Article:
An independent and bipartisan federal agency, led by a Latino appointed by President Barack Obama, has called for the Obama administration to cease its deportation raids.

The United States Commission on Civil Rights (USCCR) published a letter to Obama and Department of Homeland Security (DHS) Secretary Jeh Johnson to halt the latest deportation raids that were carried out by DHS and Immigration and Customs Enforcement (ICE) officials shortly after New Years Day.

In a statement from the USCCR, a majority of its commissioners agreed to request the Obama administration put an immediate end of the raids targeting Central American refugees. As Latin Post reported, Johnson defended the deportation campaign and said further raids may occur under his discretion. Johnson said the latest deportation campaign focused on families or individuals apprehended for illegally crossing the southern U.S. border after May, 1, 2014, issued final orders of removal by an immigration court, exhausted appropriate legal remedies and have no outstanding appeal or claim for asylum or other humanitarian relief under current U.S. laws.

"This should come as no surprise," said Johnson in early January. "I have said publicly for months that individuals who constitute enforcement priorities, including families and unaccompanied children, will be removed."

The USCCR, led by Chairman Martin R. Castro, has called on the DHS to stop the deportations and allow each immigrant scheduled for deportation, yet seeking asylum, to have their respective cases reviewed in case there were violations in the legal due process rights. The USCCR also called on the DHS to allow the immigrants have pro bono counsel.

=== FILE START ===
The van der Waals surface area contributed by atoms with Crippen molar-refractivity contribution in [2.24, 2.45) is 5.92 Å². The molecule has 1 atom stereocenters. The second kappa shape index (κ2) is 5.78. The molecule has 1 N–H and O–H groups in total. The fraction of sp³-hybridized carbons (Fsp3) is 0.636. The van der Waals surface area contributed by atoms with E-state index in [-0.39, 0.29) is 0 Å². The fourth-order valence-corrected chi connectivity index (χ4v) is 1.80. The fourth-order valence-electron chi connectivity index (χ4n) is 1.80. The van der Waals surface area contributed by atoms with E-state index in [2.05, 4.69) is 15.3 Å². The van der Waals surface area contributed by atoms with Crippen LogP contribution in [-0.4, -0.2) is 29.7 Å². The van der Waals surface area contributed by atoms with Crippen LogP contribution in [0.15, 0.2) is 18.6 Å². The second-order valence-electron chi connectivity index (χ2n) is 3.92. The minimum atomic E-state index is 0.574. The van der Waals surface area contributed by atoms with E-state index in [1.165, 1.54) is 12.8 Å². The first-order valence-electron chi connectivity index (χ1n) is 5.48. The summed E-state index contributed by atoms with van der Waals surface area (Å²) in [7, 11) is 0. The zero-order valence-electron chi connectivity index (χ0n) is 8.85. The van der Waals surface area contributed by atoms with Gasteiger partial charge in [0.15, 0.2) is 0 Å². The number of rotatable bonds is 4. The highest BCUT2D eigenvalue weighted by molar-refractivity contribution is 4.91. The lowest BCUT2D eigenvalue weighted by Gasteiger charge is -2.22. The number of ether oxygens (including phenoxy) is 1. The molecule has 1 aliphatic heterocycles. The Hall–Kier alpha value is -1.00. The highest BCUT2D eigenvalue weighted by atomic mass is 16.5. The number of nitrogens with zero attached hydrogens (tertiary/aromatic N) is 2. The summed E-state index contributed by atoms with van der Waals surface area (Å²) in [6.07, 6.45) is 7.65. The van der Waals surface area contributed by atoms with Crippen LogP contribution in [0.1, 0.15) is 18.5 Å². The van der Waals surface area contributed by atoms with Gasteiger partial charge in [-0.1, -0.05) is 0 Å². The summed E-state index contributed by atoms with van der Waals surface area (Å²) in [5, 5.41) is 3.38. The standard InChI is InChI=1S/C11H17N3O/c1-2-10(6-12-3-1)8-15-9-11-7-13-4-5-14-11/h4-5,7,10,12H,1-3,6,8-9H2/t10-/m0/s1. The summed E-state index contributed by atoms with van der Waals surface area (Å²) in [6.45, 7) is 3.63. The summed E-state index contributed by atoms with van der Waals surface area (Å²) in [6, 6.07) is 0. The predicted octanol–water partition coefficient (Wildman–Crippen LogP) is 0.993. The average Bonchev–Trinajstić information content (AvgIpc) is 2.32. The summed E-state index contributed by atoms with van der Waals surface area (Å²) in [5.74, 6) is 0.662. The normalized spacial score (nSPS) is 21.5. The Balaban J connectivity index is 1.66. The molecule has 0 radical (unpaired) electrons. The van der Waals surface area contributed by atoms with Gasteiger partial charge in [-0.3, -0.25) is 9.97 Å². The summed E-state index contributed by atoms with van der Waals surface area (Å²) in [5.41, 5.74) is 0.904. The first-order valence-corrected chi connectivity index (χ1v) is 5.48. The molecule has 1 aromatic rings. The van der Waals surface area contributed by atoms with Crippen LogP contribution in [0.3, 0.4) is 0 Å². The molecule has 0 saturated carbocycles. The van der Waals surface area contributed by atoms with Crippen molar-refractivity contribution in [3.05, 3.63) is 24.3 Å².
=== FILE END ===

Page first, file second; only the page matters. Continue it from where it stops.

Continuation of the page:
"As the nation's civil rights watchdog, the U.S. Civil Rights Commission cannot stand by silent while our federal government deports refugee women and children whose due process rights may have been deprived in the first instance, to potentially life-threatening situations in their home countries," said Castro in a statement. "To continue these deportations to proceed is counter to our values as Americans."

Latin Post interviewed Castro last September following the commission's report, "Statutory Enforcement Report: The State of Civil Rights at Immigration Detention Facilities," which examined the conditions, due process and rights of detained immigrant families. The report revealed that some detention facilities are not fully complying with detention standards, specifically legal access, medical care and other basic needs. The report, which was sent to Congress and Obama, recommended the DHS to release all family detainees, reduce detention usage, allow legal access and improved due process protections, ensure humane treatment toward detainees and increase the usage of alternatives to detention.

"We have to understand that these folks are coming here to seek asylum," Castro told Latin Post last September. "They're coming to be protected from a situation that in their homeland is untenable. They're not going to want to disappear, they want to have want their rights enforced, they want to find their asylum case confirmed. These are the people least risky involved, and they should be released quickly."


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